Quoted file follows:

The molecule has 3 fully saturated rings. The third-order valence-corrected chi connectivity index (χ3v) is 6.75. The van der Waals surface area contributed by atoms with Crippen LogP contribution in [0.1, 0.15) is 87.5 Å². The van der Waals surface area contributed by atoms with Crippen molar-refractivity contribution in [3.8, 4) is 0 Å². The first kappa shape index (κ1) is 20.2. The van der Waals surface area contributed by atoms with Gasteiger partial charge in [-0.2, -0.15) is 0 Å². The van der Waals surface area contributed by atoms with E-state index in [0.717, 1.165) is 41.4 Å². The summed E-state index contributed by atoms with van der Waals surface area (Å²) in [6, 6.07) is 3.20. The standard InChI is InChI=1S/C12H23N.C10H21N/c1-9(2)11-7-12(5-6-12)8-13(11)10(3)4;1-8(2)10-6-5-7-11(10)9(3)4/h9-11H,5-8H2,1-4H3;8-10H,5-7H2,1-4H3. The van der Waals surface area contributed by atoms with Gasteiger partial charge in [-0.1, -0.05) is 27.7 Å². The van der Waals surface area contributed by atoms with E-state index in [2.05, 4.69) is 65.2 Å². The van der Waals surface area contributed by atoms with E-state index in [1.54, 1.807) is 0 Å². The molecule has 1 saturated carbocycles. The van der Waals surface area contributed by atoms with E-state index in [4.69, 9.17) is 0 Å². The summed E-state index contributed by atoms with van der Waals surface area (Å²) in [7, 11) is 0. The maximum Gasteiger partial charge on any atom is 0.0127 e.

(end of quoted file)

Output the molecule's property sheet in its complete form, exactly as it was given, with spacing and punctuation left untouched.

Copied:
The molecule has 3 fully saturated rings. The third-order valence-corrected chi connectivity index (χ3v) is 6.75. The van der Waals surface area contributed by atoms with Crippen LogP contribution in [0.1, 0.15) is 87.5 Å². The van der Waals surface area contributed by atoms with Crippen molar-refractivity contribution in [3.8, 4) is 0 Å². The first kappa shape index (κ1) is 20.2. The van der Waals surface area contributed by atoms with Gasteiger partial charge in [-0.2, -0.15) is 0 Å². The van der Waals surface area contributed by atoms with E-state index in [0.717, 1.165) is 41.4 Å². The summed E-state index contributed by atoms with van der Waals surface area (Å²) in [6, 6.07) is 3.20. The standard InChI is InChI=1S/C12H23N.C10H21N/c1-9(2)11-7-12(5-6-12)8-13(11)10(3)4;1-8(2)10-6-5-7-11(10)9(3)4/h9-11H,5-8H2,1-4H3;8-10H,5-7H2,1-4H3. The van der Waals surface area contributed by atoms with Gasteiger partial charge in [-0.1, -0.05) is 27.7 Å². The van der Waals surface area contributed by atoms with E-state index in [2.05, 4.69) is 65.2 Å². The van der Waals surface area contributed by atoms with E-state index in [1.54, 1.807) is 0 Å². The molecule has 1 saturated carbocycles. The van der Waals surface area contributed by atoms with E-state index in [4.69, 9.17) is 0 Å². The summed E-state index contributed by atoms with van der Waals surface area (Å²) in [7, 11) is 0. The maximum Gasteiger partial charge on any atom is 0.0127 e.